Bangladesh is, sadly, the centre of a wide variety of meteorological disasters (cyclones, floods, saline water intrusion…). Moreover, it is one of the most vulnerable countries on Earth to any sea-level rise that global climate change may cause. In addition to all of this, Bangladesh population is quickly growing, and it is now one of the most densely populated nations. All these factors affect, of course, the country’s agricultural system and correlate directly with its ability to feed the population. A recently published paper proposes the creation of a new model framework to study both macro- and micro-scale environmental processes and link these to the prosperity of the Bangladeshi households.
Thanks to the efforts of both the government and the people of Bangladesh, poverty level has decreased from 70 to 43 percent in less than twenty years. However, poverty levels are higher in coastal regions, such as the area of this study. Could climate change aggravate this situation? To estimate this, the authors developed a new model that takes into consideration a broad diversity of factors.
To begin with, they have used mathematical models created by the Food and Agriculture Organization (FAO) to estimate the crop productivity. These models were enhanced with climate, soil salinity, cropping patterns and market price data from diverse databases. Also, they have studied demographic information from different sources.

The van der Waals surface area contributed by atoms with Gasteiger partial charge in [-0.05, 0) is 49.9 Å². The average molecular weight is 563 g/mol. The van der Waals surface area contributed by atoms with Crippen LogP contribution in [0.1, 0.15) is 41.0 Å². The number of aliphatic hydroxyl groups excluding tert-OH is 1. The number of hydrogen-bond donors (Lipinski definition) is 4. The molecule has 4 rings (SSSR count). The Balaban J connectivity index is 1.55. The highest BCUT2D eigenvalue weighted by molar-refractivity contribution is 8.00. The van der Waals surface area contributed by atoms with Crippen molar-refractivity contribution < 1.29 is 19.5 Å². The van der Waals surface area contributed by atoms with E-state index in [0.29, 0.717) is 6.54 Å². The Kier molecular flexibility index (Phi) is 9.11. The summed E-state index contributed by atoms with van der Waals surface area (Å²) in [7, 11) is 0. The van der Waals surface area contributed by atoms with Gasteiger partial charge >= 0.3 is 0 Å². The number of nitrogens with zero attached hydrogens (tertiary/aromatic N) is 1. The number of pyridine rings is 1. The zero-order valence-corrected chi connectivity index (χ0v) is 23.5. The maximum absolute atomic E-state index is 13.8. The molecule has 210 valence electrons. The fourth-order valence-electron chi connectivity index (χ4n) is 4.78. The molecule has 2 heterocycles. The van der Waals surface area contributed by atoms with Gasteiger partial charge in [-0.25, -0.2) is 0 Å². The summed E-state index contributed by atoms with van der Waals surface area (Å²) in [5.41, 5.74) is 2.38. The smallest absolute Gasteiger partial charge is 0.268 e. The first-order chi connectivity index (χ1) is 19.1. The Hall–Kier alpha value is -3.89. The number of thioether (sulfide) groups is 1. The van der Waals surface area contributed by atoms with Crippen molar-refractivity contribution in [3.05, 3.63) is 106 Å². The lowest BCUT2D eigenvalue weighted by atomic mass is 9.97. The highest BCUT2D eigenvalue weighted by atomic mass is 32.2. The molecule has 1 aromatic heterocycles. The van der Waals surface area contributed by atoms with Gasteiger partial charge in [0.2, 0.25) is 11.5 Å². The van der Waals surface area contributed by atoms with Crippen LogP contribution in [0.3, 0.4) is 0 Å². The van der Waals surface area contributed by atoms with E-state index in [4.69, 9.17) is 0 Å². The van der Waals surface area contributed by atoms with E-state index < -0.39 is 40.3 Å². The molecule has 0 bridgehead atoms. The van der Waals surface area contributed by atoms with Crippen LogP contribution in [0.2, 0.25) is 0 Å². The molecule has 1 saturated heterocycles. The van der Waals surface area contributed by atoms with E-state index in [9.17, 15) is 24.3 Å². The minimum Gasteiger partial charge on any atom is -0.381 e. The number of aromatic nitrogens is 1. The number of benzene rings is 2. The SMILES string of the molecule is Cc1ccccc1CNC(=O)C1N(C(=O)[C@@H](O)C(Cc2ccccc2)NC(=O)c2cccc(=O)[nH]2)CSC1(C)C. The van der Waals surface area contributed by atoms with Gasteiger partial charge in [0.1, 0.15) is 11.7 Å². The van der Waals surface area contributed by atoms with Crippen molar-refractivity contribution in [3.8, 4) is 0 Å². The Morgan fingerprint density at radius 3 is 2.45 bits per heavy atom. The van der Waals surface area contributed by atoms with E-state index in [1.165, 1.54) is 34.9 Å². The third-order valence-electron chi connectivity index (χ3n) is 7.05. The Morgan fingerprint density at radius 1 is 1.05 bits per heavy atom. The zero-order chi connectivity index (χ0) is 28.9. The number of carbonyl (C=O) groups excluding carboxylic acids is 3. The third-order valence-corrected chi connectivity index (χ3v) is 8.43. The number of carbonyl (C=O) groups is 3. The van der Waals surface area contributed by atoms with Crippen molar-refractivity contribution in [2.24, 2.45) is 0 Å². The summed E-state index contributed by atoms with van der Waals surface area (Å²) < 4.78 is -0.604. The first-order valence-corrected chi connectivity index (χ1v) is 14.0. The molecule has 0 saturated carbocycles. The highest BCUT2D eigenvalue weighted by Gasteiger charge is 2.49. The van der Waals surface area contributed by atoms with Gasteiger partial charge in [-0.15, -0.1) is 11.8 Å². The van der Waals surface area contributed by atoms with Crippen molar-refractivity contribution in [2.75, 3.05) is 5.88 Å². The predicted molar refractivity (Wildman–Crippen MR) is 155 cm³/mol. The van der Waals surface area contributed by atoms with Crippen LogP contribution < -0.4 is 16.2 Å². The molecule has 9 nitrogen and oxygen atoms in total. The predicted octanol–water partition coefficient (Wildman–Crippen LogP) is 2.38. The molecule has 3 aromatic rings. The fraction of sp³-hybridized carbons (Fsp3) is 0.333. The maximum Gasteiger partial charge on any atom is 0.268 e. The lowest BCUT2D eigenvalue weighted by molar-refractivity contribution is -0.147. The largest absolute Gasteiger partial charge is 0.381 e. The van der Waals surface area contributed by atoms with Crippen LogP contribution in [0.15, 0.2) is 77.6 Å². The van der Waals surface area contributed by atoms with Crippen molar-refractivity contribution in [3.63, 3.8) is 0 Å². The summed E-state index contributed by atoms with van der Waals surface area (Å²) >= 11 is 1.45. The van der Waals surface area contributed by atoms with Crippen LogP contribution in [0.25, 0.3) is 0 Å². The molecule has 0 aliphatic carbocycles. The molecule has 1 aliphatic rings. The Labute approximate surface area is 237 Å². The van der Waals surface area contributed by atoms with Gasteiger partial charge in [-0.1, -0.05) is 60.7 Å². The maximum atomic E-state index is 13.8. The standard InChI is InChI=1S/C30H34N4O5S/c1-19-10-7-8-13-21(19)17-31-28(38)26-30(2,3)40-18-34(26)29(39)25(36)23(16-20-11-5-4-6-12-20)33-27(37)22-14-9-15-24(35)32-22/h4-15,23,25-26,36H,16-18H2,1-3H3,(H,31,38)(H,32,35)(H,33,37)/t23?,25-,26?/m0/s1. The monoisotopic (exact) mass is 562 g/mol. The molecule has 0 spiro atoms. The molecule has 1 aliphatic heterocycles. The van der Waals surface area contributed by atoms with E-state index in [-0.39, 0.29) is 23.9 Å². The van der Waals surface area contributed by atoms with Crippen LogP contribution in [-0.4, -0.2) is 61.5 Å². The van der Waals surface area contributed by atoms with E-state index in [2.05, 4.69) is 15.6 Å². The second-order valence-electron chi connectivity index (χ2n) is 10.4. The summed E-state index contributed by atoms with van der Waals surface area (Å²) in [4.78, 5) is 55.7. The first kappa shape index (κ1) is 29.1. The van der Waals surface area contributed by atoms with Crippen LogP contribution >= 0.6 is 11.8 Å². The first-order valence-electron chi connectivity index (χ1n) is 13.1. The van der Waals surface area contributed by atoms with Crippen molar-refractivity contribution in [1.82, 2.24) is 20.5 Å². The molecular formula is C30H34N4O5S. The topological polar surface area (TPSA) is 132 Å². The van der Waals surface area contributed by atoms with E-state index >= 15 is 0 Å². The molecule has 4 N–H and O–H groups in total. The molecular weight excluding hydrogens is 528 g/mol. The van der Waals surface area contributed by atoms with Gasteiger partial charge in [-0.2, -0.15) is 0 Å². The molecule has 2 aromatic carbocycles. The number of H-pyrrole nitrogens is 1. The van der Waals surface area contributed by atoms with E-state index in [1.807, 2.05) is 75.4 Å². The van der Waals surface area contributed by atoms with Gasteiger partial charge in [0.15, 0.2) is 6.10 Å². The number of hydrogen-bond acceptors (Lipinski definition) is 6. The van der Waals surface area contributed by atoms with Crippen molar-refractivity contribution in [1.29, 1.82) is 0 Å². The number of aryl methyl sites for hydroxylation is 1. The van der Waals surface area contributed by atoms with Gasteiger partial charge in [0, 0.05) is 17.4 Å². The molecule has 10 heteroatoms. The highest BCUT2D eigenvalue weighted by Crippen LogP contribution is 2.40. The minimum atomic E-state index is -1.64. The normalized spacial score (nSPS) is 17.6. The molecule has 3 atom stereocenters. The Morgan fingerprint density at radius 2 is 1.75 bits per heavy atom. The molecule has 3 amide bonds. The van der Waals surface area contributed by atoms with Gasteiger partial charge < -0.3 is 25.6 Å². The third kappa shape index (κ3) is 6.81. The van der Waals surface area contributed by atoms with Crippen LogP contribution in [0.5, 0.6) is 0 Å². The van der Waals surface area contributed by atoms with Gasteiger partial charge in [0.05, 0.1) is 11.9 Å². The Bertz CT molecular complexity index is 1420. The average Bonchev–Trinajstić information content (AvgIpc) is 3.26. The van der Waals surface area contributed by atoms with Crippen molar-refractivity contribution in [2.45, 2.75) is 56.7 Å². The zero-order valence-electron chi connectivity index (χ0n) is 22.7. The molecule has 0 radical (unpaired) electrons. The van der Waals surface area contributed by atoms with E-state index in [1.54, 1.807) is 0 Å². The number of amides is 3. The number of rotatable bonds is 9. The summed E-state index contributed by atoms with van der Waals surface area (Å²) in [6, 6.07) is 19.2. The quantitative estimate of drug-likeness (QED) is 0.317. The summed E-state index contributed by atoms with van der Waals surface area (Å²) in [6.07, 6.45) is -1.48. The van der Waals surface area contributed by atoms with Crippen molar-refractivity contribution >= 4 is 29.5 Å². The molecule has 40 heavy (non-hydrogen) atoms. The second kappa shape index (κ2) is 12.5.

Additionally, they have added what is one of the major innovations of this particular model: financial data of individuals and families. Thus, researchers were able to evaluate and analyse the complex relationship between nature, agriculture and day-to-day life of farmers.
Some conclusions were quite surprising: i.e., if farmers increased their productivity substantially, they would experience a very small increase in their income. This is mainly due to a quite extended access to credit that has led families to assume debt they cannot afford, even working longer hours. Besides, these study points out that crop diversification may not help overcome climate change. Nonetheless, these are the first results of a very new prediction model. This opens new opportunities to further analyses, research and improvements on the models for a better understanding of the situation in Bangladesh.
To read more about this study, download a copy for free* by clicking the link below.
Agricultural livelihoods in coastal Bangladesh under climate and environmental change – a model framework
Attila N. Lázár, Derek Clarke, Helen Adams, Abdur Razzaque Akanda, Sylvia Szabo, Robert J. Nicholls, Zoe Matthews, Dilruba Begum, Abul Fazal M. Saleh, Md. Anwarul Abedin, Andres Payo, Peter Kim Streatfield, Craig Hutton, M. Shahjahan Mondal and Abu Zofar Md. Moslehuddin
Environ. Sci.: Processes Impacts, 2015,17, 1018-1031
Fernando Gomollon-Bel is a PhD Student at the ISQCH (CSIC–University of Zaragoza). His research focuses on asymmetric organic synthesis using sugars as chiral-pool starting materials towards the production of fungical transglycosidase inhibitors.
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